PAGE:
November 14, 2019

9 Gorgeous Photos of Belize and Guatemala

A tuk-tuk taxi passes in from of the Santa Catalina Arch in Antigua, Guatemala.

A woman examines the produce in Chichicastenango Market. Photographer: Jeison Higuita

The emerald water of Lake Atitlan stands with San Pedro Volcano in the distance.

A pyramid in Yaxha, Peten Basin Region, Guatemala.

The sunset from atop Structure 216 at Yaxha. The Yaxha Lagoon stands in the distance.

Temple IV at Tikal is the tallest Mayan pyramid in existence.

The entrance to Actun Tunichil Muknal, or the Cave of the Crystal Sepulcher.

The Crystal Maiden within Actun Tunichil Muknal. Experts believe the skeleton has laid here for at least 1,100 years.

Antigua's yellow Santa Catalina Arch stands in the historic center of Antigua at sunrise. The Agua Volcano looms behind.

Belize and Guatemala are two stunning (and relatively secret!) Central American gems. They’re home to one of the world’s most beautiful lakes, the world’s largest Mayan ruin, one of the world’s tallest Mayan pyramids – the list goes on!

Here are nine gorgeous photos that show why Belize and Guatemala are prime candidates for your next family vacation.

1. The Santa Catalina Arch and Volcán de Agua, Antigua Guatemala

Antigua’s yellow Santa Catalina Arch stands in the historic center of Antigua at sunrise. The Volcán de Agua looms behind.

Feel the magic in Antigua’s cobblestone streets! In this photo, the famous Santa Catalina Arch stands in front of the looming Volcán de Agua.

Antigua is one of the best-preserved Spanish colonial cities in the Americas and a UNESCO World Heritage Site. Many buildings feature Mudejar style (Spanish Muslim) architecture dating to the Baroque period.

2. Chichicastenango Market, Chichicastenango, Guatemala

A woman examines the produce in Chichicastenango Market. Photographer: Jeison Higuita

The weekly Chichicastenango Market is a magnet for vendors and buyers from all over the Guatemalan Highlands. The stalls and tables brim with native fruits, vegetables, textiles and handicrafts. It’s a great place to practice your bartering skills and even get a souvenir!

3. Lake Atitlan, Guatemala

Bordered by three volcanoes, Lake Atitlan is often considered one of the most beautiful lakes in the world. The shores are dotted with Mayan villages that have served as a center of indigenous culture for thousands of years.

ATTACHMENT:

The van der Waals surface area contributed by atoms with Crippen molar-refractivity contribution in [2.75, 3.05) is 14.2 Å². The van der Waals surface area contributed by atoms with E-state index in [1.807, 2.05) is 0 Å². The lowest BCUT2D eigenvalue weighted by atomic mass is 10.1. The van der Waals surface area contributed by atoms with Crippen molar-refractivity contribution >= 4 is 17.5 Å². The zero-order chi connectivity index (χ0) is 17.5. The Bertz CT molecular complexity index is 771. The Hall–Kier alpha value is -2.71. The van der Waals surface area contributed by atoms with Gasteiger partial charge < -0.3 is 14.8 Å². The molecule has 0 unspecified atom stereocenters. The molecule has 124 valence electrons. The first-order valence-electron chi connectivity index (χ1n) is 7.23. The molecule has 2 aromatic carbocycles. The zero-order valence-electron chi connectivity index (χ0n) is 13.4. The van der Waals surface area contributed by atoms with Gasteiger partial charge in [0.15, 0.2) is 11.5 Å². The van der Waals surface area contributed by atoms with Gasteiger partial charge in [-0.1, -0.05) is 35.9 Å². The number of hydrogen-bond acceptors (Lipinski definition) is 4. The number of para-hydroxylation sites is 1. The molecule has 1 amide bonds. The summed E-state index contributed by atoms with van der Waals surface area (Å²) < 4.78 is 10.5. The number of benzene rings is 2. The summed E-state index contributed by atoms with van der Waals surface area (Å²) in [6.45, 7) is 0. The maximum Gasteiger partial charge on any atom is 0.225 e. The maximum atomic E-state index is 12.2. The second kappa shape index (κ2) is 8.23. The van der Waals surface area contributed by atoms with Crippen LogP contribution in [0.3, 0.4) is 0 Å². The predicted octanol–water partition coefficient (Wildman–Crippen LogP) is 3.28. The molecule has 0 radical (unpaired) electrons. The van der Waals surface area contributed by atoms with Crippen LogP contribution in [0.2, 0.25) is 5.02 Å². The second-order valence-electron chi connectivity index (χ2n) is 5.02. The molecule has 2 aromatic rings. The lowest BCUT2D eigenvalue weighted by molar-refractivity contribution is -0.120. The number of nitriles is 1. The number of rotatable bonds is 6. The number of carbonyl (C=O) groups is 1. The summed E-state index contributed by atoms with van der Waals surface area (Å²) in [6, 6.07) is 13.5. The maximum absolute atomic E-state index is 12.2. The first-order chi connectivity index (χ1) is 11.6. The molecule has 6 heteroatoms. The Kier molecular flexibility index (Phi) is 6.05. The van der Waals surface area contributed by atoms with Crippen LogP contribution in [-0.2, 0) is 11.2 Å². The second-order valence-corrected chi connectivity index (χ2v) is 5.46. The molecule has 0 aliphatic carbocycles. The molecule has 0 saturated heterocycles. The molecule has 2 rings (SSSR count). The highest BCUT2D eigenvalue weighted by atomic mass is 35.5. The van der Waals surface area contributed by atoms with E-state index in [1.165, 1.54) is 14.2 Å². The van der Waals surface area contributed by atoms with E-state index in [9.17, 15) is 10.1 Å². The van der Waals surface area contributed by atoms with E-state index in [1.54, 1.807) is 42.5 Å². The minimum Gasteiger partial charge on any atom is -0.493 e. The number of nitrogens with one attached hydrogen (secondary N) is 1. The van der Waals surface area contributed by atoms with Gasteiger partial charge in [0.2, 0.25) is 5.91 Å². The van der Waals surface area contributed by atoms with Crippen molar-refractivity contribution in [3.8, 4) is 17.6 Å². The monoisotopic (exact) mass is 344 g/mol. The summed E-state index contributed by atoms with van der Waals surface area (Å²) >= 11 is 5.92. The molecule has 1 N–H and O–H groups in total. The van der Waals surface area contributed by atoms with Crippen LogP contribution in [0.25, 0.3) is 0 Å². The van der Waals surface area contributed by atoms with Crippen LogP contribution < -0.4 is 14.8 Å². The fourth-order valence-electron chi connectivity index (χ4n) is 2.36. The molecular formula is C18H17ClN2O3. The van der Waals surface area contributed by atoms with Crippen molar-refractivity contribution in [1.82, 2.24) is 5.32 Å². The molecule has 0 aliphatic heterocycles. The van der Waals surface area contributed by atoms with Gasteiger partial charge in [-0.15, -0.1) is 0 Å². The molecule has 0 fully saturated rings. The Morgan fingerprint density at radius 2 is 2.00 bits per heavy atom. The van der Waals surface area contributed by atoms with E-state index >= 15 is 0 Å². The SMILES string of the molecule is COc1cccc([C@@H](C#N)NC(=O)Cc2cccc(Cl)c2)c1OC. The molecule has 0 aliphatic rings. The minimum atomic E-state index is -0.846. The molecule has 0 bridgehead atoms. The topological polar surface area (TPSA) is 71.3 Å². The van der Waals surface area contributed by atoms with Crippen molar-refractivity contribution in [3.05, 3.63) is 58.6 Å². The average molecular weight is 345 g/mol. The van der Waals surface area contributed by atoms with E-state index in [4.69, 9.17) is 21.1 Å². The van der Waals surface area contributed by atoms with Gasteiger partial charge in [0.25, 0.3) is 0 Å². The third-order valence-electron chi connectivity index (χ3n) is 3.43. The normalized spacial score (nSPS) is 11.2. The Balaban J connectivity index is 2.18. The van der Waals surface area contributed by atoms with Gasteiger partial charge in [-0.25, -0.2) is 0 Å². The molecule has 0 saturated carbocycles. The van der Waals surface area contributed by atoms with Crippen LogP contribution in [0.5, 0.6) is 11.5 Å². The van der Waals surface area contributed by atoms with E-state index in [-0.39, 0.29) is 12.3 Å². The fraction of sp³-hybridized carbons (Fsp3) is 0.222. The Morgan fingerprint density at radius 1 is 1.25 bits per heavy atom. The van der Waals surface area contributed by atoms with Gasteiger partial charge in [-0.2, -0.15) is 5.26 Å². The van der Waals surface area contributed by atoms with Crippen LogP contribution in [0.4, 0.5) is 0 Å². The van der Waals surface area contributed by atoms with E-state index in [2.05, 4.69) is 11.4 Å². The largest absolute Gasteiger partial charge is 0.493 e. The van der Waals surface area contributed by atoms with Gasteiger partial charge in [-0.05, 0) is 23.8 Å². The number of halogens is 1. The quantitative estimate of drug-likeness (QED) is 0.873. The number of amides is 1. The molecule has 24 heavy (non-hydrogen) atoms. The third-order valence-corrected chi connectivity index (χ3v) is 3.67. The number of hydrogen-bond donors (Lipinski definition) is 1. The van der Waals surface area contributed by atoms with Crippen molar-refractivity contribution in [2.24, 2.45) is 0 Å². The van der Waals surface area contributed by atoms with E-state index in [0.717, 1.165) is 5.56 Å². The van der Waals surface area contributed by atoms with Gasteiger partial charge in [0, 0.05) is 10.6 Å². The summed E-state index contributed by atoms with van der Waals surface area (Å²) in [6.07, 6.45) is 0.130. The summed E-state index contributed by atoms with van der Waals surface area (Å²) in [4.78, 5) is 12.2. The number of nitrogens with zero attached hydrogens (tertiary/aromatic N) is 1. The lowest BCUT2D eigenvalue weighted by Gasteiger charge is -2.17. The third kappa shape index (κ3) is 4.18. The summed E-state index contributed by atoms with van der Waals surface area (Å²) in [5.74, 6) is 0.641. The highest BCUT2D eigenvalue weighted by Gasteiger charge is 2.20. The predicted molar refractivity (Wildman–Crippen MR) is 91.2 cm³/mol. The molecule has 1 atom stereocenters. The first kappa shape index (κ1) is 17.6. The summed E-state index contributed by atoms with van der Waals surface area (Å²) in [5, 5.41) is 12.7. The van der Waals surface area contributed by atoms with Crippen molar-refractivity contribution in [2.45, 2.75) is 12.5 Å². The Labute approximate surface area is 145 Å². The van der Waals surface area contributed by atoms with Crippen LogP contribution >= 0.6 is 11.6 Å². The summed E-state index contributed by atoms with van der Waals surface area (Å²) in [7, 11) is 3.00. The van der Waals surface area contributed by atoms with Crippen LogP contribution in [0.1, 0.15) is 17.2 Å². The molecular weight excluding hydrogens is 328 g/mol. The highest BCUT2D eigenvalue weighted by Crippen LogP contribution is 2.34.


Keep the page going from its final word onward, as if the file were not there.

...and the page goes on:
On the Belize & Guatemala Family Adventure, boat across this pristine water to visit some of the villages. San Juan is a quiet, traditional town known for its weaving cooperatives and naïf art galleries. In the markets of Santiago, you’ll find wooden carvings and beautiful beaded embroidery.

4. Yaxha, Guatemala

A pyramid in Yaxha, Peten Basin Region, Guatemala.

Yaxha is a Mesoamerican archaeological site and former center of pre-Columbian Mayan civilization. Deriving its name from the Mayan term for “blue-green water,” Yaxha is home to over 500 immense and intricately detailed ruins, including about 40 steles, 13 altars and 9 stone pyramids.

5. Sunset at Yaxha, Guatemala

The sunset from atop Structure 216 at Yaxha. The Yaxha Lagoon stands in the distance.

When you visit Yaxha, make sure to watch the sunset from atop Structure 216, Yaxha’s tallest pyramid. There’s nothing quite like it.

6. Tikal, Guatemala

Temple IV at Tikal is one of the tallest Mayan pyramids in existence.

The ancient ruins of Tikal feature over 3,000 individual structures, temples and courtyards that cover 6 square miles, making it the largest Mayan ruin in existence. Temple IV, the site’s tallest pyramid, towers 209 feet above the ground. It’s also a great place to spot howler monkeys, parrots, macaws and toucans!

7. San Ignacio, Belize

This colorful slice of Belize is home to sprawling commercial sectors and diverse cultural history. Visit the markets on the banks of the Macal River or check out the restaurants offering rice and beans with chicken, beef, pork and fried fish. Even though it’s the second-largest city in the country after Belize City, it’s still a rustic and uncrowded town, making it ideal for family travelers looking to get off the beaten path.

8. Actun Tunichil Muknal, Belize

The entrance to Actun Tunichil Muknal.

Also known as the Cave of the Crystal Sepulcher, this Mayan archaeological site houses millennia-old Mayan skeletons, ceramics and stoneware. Getting inside is half the fun: a hike through the lush jungle leads to a gaping cut into the side of the earth. Vines and foliage dangle over the entrance. A short swim leads you inside, where stalagmites, stalactites and flowstones sparkle and shimmer.

9. The Crystal Maiden, Belize

The Crystal Maiden within Actun Tunichil Muknal. Experts believe the skeleton has laid here for at least 1,100 years.

Actun Tunichil Muknal is home to the well-known Crystal Maiden, a calcified skeleton of a Mayan girl. The famous Monkey Pot and other ceramic artifacts also reside in this beautiful and eerie site. Mayan kings and shamans once ventured here to communicate with their gods and ancestors.

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